We have covered many miles since my last update.
On October 13, we were back in Florence for a visit to the Cathedrale Santa Maria del Fiore, with its famous Duomo, Bapistry and Bell Tower. After touring the museum — including the ancient ruins in the crypt over which the cathedral was built — we climbed to the top of the Duomo for another spectacular view of Florence, this time from within the city.
No matter how many times we view these iconic symbols of Florence, they still take our breath away by their sheer grandeur, majesty and beauty.
Construction on the Cathedrale was started in the 13th century and the dome, designed by Filippo Brunelleschi, was added in the 15th century. It is an engineering marvel. We saw wooden models of the design along with the tools used in its construction in the museum. It is astonishing how such massive, ornate and beautiful structures were completed with no modern tools or technology and yet have survived for centuries. We also saw the original doors and statues which have been removed to preserve them in a controlled climate and replaced by copies on the exterior. The climb to the top of the Duomo was an arduous one — 460 steps up a steep, winding and narrow passageway to the top. The panoramic view of Florence and the surrounding countryside was truly worth every step. Some of the students opted to climb the Bell Tower, as well, to get another perspective.
A small group traveled by train to the seashore at Viareggio on Oct. 16. It was a Monday in the waning days of summer so we had the beach almost to ourselves. It is a lovely spot with wide sandy beaches and gentle surf. It was a glorious Tuscan day, just perfect for putting our toes into the warm water.
On Oct 20 we traveled by public bus to Fiesole. The significance for us is that it figures heavily in the E.M. Forster’s book, A Room With A View, which we are studying in our European Literature class. Fiesole has always been an affluent community high above Florence. Starting in the 14th century the wealthy built villas there to escape the heat and noise of the city, and it remains one of the most affluent communities in Tuscany. It is, however, an ancient Etruscan site, later a Roman city where students of augury were sent to learn the craft of divination. There is a lovely church and former Franciscan Monastery at the top of one of the steep hills with a small museum housing an amazing collection of artifacts from the near and far East brought back by missionaries. It was another arduous climb and worth every step.
On Oct. 23 we traveled by private bus to Venice. This is a place like none other on earth. We learned that the ancient Venetians devised an ingenious method of building on marshland that has, quite miraculously, withstood the test of time. They evidently sank 25 foot tree trunks spaced right up against one another deep into the swampy earth and then built their structures on top of these platforms. The submerged wooden pylons did not rot but remained solid and through the centuries have held up. This ancient city is really a cluster of 118 small islands and is a maze of small alleyways, canals and bridges (400!). There are no streets within the city and all transport is done by boat – including, of course, the gondola. The Piazza San Marco is incredibly beautiful and such a surprise when we emerged from the dark narrow street leading to it. We did not have a great deal of wandering time in Venice so some of the group will return on their own for further exploration.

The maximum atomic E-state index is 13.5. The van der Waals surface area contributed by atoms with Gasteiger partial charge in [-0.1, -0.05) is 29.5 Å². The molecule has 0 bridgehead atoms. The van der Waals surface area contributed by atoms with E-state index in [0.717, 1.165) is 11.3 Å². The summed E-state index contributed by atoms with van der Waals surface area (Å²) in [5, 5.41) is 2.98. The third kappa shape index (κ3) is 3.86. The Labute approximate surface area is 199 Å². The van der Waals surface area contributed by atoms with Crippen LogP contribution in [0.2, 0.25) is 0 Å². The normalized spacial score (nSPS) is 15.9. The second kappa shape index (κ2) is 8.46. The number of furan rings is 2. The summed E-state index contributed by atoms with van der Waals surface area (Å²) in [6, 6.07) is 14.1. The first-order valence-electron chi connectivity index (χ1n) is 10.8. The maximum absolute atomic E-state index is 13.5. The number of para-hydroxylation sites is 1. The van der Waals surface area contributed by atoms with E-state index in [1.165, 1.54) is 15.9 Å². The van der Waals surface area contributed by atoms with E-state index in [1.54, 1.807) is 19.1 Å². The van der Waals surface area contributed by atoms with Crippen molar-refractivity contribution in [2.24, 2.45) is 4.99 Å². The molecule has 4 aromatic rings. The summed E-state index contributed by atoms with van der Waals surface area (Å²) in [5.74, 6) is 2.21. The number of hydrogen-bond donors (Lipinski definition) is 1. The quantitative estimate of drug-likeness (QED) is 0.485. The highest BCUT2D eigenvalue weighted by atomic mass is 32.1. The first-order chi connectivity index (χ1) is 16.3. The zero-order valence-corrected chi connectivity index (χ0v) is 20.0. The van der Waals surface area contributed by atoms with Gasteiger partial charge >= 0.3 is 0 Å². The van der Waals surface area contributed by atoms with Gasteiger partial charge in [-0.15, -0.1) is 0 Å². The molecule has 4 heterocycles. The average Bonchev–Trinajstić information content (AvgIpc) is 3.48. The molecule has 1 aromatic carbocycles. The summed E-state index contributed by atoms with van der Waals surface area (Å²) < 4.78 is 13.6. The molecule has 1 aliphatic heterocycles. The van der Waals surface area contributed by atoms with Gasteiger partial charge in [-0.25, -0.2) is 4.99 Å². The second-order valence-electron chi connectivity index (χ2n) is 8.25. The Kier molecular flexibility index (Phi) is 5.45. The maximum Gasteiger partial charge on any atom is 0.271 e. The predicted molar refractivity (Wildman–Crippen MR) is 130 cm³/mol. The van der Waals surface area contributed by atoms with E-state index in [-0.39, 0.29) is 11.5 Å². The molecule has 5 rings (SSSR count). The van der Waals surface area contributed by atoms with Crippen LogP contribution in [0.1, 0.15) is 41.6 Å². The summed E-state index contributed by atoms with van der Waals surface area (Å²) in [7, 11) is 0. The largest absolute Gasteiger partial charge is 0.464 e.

On October 27 we returned to Florence to visit two more important, historic sites. The Palazzo del Bargello is a former prison and the site of false incarceration, torture and execution. Thankfully, for us, it is now an important art museum. The building was constructed during the 13th century and was originally where a Florentine magistrate lived. It is a proper castle with open interior courtyard with staircases leading to the upper floors where there are works by Michelangelo, Ghiberti, della Robbia, Donatello and may others.
Our second visit of the day was to Casa Buonarroti, a house in Florence owned by Michelangelo, but probably never actually lived in by him – at least not for long. He may have stayed there when working on commissions for his patrons. Since he had no direct descendants, he left the house to his nephew, Lionardo Buonarroti; it was converted to a museum by his great-nephew, Michelangelo Buonarroti the Younger. The museum houses some very early sculptures (when Michelangelo was only 15 years old or so) and a large library of volumes accumulated by the family over the centuries. One of the most interesting exhibits was a pair of well-worn leather slippers that might have been Michelangelo’s. It helped to humanize a man who has taken on such mythic status. The house is modest considering the towering legendary figure that Michelangelo has become over the years.
Our next adventure will be Rome. We will spend four days there and hope to visit some of the most iconic sites in the city. In the meantime, classes are going well – we have passed the midterm point and the students continue to develop their observation skills through painting, photography, journal-keeping and blogging. They are honing their communication, analysis and comprehension skills in their literature and professional writing classes.
Many parents will be visiting over the Thanksgiving holiday week and we will be eager to share with them our adventures (so far) in person.
Ciao for now.